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Mrs Lucy Hutchinson and Son

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:Mrs Lucy Hutchinson and Son
:c 1650's ?
:not known
:Nottingham City Council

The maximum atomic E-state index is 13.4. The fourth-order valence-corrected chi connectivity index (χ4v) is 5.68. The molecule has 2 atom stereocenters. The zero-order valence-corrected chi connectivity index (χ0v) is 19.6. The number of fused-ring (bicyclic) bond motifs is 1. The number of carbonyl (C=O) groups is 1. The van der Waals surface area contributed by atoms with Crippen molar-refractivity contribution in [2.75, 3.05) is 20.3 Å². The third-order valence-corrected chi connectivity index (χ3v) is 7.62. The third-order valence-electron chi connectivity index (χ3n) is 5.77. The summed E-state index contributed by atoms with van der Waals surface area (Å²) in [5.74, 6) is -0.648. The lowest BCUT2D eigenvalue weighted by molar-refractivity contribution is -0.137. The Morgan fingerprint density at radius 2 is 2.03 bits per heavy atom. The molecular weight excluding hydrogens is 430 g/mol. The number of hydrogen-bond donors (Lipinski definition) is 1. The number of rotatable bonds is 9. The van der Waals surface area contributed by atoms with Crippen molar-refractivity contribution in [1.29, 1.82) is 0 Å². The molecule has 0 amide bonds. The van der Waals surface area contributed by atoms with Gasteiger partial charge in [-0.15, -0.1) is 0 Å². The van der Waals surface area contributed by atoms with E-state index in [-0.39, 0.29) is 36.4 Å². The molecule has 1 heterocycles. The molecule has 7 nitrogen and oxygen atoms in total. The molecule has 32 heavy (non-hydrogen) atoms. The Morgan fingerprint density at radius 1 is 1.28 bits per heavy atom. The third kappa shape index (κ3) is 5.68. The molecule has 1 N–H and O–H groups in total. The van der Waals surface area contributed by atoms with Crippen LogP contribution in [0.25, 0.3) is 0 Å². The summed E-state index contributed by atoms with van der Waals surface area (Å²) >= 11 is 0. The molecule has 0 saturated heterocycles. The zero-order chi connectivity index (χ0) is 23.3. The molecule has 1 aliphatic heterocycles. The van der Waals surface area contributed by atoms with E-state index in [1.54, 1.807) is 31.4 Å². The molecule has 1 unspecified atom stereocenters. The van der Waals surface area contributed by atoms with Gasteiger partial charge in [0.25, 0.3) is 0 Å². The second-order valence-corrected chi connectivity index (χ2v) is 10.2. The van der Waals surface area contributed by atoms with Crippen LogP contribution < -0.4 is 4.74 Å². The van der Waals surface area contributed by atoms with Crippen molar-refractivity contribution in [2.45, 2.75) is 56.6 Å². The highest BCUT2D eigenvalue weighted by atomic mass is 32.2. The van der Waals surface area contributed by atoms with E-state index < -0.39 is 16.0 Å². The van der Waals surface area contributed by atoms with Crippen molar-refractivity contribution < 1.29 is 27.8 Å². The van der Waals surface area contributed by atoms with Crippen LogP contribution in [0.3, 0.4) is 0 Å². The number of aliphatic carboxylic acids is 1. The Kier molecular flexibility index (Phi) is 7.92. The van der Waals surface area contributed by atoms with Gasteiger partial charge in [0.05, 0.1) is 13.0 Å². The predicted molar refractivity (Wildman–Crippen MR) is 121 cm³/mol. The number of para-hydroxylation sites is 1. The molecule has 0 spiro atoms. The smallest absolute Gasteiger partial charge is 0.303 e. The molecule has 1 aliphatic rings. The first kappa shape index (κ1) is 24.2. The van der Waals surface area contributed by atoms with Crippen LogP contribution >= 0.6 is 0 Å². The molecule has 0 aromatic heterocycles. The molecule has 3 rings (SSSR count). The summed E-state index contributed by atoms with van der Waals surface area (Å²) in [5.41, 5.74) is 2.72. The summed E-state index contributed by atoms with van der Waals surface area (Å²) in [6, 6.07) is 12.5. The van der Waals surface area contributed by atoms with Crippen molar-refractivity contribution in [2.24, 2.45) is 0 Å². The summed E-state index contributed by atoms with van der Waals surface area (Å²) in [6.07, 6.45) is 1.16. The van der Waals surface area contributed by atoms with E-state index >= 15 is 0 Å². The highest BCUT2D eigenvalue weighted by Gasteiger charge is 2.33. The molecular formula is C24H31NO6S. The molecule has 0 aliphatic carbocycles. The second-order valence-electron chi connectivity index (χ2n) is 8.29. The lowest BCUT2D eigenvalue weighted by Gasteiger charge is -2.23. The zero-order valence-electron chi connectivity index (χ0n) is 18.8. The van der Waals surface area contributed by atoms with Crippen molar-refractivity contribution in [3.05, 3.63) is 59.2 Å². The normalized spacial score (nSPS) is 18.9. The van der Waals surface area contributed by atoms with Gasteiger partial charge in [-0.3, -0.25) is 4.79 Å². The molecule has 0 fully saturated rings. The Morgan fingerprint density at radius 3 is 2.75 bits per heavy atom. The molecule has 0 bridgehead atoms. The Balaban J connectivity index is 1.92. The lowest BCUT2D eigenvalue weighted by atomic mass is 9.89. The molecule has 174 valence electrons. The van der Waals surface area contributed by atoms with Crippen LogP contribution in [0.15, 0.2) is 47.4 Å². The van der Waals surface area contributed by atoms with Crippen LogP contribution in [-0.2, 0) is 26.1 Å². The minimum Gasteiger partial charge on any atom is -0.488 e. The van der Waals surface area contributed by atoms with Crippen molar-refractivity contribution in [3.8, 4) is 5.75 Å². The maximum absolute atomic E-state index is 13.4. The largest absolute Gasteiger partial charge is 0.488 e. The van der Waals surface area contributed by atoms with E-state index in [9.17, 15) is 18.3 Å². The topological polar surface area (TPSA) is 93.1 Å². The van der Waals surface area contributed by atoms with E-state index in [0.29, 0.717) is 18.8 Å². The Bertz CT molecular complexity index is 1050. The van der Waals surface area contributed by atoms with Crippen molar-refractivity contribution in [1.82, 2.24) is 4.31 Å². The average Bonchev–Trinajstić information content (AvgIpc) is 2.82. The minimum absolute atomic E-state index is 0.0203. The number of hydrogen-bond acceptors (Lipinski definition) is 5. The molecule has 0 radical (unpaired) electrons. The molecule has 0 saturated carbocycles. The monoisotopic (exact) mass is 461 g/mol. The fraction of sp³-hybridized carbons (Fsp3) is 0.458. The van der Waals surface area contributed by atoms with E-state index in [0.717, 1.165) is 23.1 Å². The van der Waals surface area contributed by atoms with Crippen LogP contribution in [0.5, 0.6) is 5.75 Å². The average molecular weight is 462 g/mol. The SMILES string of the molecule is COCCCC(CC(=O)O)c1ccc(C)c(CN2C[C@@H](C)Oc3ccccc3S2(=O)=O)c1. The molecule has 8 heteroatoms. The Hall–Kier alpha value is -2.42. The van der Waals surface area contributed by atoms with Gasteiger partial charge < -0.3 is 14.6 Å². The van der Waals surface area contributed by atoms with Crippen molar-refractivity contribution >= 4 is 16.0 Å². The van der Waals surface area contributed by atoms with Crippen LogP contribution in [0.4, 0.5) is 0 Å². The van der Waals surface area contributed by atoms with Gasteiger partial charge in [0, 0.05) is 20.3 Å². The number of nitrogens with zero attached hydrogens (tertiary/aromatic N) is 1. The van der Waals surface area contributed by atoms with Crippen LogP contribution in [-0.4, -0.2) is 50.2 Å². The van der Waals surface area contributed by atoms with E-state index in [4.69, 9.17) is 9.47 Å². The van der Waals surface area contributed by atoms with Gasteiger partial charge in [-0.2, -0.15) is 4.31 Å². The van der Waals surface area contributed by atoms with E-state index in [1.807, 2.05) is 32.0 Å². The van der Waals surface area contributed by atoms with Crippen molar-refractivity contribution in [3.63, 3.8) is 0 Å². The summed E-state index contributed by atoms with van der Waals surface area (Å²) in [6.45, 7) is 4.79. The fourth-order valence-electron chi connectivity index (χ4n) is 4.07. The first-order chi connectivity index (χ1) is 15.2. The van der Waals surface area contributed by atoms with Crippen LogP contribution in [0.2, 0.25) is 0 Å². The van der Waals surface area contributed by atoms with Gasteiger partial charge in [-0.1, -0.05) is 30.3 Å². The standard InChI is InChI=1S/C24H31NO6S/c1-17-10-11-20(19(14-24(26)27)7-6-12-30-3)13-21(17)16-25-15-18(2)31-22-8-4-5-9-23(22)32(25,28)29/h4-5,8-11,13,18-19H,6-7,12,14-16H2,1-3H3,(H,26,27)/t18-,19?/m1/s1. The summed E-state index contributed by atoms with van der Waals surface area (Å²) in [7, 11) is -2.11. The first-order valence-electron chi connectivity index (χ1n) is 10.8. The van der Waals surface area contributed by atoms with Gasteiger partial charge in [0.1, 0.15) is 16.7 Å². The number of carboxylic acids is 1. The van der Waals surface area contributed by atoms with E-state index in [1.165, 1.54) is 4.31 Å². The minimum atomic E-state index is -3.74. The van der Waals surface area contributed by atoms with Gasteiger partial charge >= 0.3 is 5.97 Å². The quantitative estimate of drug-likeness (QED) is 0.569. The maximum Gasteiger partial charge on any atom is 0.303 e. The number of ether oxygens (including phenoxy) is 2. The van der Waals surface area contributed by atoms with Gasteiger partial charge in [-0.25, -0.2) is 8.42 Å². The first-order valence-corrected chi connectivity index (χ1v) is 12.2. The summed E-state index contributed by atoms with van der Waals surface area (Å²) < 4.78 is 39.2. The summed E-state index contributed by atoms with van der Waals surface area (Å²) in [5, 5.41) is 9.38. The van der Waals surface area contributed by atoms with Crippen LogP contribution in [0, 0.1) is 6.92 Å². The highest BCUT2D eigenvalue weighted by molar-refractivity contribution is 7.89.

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Lucy Hutchinson, nee Apsey, was the daughter of Sir Allen Apsey, the Lieutenant of the Tower of London, and was born in 1620. As a child she was taught by Walter Raleigh and other prisoners under her father's control. When she was eighteen she married John Hutchinson, a large landowner in Nottingham, they were married in 1638. Lucy Hutchinson and her husband were both Baptists. During the Civil War John Hutchinson was an officer in the Parliamentary army, whereas Lucy worked as a nurse. Colonel John Hutchinson (1615-1664), Puritan soldier, son of Sir Thomas Hutchinson of Owthorpe, Nottinghamshire, and of Margaret, daughter of Sir John Byron of Newstead, was baptized on the 18th of September 1615. He was educated at Nottingham and Lincoln schools and at Peterhouse, Cambridge, and in 1637 he entered Lincolns Inn. On. the outbreak of the great Rebellion he took the side of the Parliament, and was made in 1643 governor of Nottingham Castle (where King Charles I had earlier raised his standard at the start of the Civil War), which he defended against external attacks and internal divisions, till the triumph of the parliamentary cause. He was chosen member for Nottinghamshire in March 1646, took the side of the Independents, opposed the offers of the king at Newport, and signed the death warrant. Though a member at first of the council of state, he disapproved of the subsequent political conduct of Cromwell and took no further part in politics during the lifetime of the protector. He resumed his seat in the recalled Long Parliament in May 1659, and followed Monk in opposing Lambert, believing that the former intended to maintain the commonwealth. He was returned to the Convention Parliament for Nottingham but expelled on the 9th of June 1660, and while not excepted from the Act of Indemnity was declared incapable of holding public office. In October 1663, however, he was arrested upon suspicion of being concerned in the Yorkshire plot, and after a rigorous confinement in the Tower of London (of which he published an account), is wife, Lucy, wrote a strong plea on his behalf to the Speaker of the House of Commons and the subsequent vote granted him a pardon but expelled him from Parliament. He was moved to Sandown Castle, Kent, where he died on the 11th of September 1664. Lucy Hutchinson wrote her account of the Civil War, Memoirs of the Life of Colonel Hutchinson, in about 1670 but it was too critical of the monarchy to be published in her lifetime ( it was not published until 1806). Lucy Hutchinson died in about 1680.